Nor does anything in the purpose of IDEA suggest that the State is required to succumb to the Federal Government's demands. The express, codified purpose of the IDEA is “to assure that all children with disabilities have available to them ․ a free appropriate public education which emphasizes special education and related services designed to meet their unique needs ․ [and] to assist States and localities to provide for the education of all children with disabilities․” 20 U.S.C. § 1400(c) (emphasis added). As the Supreme Court has recognized, the statute's purpose was to ensure that disabled students are not denied access to a free public education because of their disabilities, or because of misconduct related to their disabilities. See Board of Educ. v. Rowley, 458 U.S. 176, 102 S.Ct. 3034, 73 L.Ed.2d 690 (1982) (referring repeatedly to the purpose of the Act as one giving handicapped children access to public education); id. at 214, 102 S.Ct. at 3055 (White, J., dissenting) (“[T]he Act intends to give handicapped children an educational opportunity commensurate with that given other children.”); 2 Honig v. Doe, 484 U.S. 305, 108 S.Ct. 592, 98 L.Ed.2d 686 (1988). The statute was enacted “to open the door of public education” to handicapped students, Rowley, 458 U.S. at 192, 102 S.Ct. at 3043, one million out of eight million of whom had been excluded from school systems across the country because of their disabilities, id. at 189, 102 S.Ct. at 3042, many through the pretextual use of discipline, see Honig, 484 U.S. at 324, 108 S.Ct. at 604.
Not only is there nothing in this laudable purpose of IDEA that would require the continued provision of educational services to handicapped students expelled for reasons un related to their handicap, the statutory purpose is fully achieved by interpreting the language so as not to require such, thereby reserving to the States, in the manner urged by the Commonwealth, their historical responsibility for the discipline of their schoolchildren. As even the Ninth Circuit held in Doe v. Maher, 793 F.2d 1470 (9th Cir.1986), aff'd as modified sub nom., Honig v. Doe, 484 U.S. 305, 108 S.Ct. 592, 98 L.Ed.2d 686 (1988), in a portion of its opinion notably left undisturbed by the Supreme Court in Honig: 3
If the child's misbehavior is properly determined not to be a manifestation of his handicap, the handicapped child can be expelled. This conclusion does not conflict with the [IDEA]. When a child's misbehavior does not result from his handicapping condition, there is simply no justification for exempting him from the rules, including those regarding expulsion, applicable to other children. Therefore, when a handicapped child is properly expelled, the school district may cease providing all education services-just as it could in any other case. To do otherwise would amount to asserting that all acts of a handicapped child, both good and bad, are fairly attributable to his handicap. We know that that is not so.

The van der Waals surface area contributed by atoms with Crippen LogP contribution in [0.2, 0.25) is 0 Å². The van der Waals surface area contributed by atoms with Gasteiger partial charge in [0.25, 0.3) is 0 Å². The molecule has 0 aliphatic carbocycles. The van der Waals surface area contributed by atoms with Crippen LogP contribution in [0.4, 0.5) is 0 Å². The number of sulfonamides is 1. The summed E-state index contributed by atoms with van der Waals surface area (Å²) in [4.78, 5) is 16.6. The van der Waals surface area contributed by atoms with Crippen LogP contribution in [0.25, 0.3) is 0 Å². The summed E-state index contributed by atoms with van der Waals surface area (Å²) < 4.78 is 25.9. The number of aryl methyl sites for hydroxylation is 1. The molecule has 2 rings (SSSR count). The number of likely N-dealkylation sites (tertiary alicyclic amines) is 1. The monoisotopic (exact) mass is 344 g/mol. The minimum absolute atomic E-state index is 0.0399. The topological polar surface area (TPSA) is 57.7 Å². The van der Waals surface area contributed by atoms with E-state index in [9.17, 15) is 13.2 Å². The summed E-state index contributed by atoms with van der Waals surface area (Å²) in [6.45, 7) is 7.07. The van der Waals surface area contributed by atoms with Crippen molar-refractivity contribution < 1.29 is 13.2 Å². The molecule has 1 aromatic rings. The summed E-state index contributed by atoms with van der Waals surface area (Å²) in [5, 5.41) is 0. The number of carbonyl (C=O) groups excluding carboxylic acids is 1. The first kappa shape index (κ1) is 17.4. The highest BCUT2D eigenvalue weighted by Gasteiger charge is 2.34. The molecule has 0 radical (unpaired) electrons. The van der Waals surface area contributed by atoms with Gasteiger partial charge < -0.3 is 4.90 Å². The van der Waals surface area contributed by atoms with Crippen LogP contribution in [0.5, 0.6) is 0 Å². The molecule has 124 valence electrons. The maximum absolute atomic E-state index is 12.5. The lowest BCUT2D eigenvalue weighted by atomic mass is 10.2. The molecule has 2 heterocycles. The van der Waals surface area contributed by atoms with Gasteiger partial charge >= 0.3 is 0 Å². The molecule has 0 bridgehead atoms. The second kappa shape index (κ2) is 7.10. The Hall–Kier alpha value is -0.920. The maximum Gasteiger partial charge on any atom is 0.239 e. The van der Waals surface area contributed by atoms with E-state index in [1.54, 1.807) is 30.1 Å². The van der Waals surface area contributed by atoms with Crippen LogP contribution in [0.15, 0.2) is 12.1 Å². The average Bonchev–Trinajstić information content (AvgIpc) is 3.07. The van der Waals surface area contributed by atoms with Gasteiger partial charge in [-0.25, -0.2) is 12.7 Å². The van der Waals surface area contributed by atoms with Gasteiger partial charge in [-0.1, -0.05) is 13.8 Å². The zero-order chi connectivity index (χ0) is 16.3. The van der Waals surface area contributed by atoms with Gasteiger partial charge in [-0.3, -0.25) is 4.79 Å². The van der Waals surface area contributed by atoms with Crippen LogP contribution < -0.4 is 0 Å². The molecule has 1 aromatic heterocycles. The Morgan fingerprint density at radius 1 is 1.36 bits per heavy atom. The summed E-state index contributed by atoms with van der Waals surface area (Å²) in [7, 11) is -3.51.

Id. at 1482 (emphasis added, footnote and citations omitted); see also Doe v. Board of Educ., 1996 WL 79411, at *3-4 (N.D.Ill. Feb. 16, 1996); 4 Doe v. Koger, 480 F.Supp. 225, 229 (N.D.Ind.1979).
That the Department of Justice, in what is emerging as a pattern of deceptively selective quotation that threatens to undermine in this court and others the traditional respect accorded the Department, see, e.g., Thomasson v. Perry, 80 F.3d 915, 939-41 (4th Cir.1996) (Luttig, J., concurring), believes it necessary to omit the phrase “the right to” on virtually every occasion when it recites the statute's requirement that the States “assure[ ] all children with disabilities the right to a free appropriate public education,” 5 only confirms that it likewise understands that Congress has not conditioned the States' receipt of federal funds upon the continued provision of education to expelled students, or, at the very least, that it understands Congress has not done so with the clarity required for the appropriation of a core state function. There would be no other reason for such intentional omission of these three manifestly relevant (even if, in one's view, not dispositive) words from the short, thirteen-word provision before us.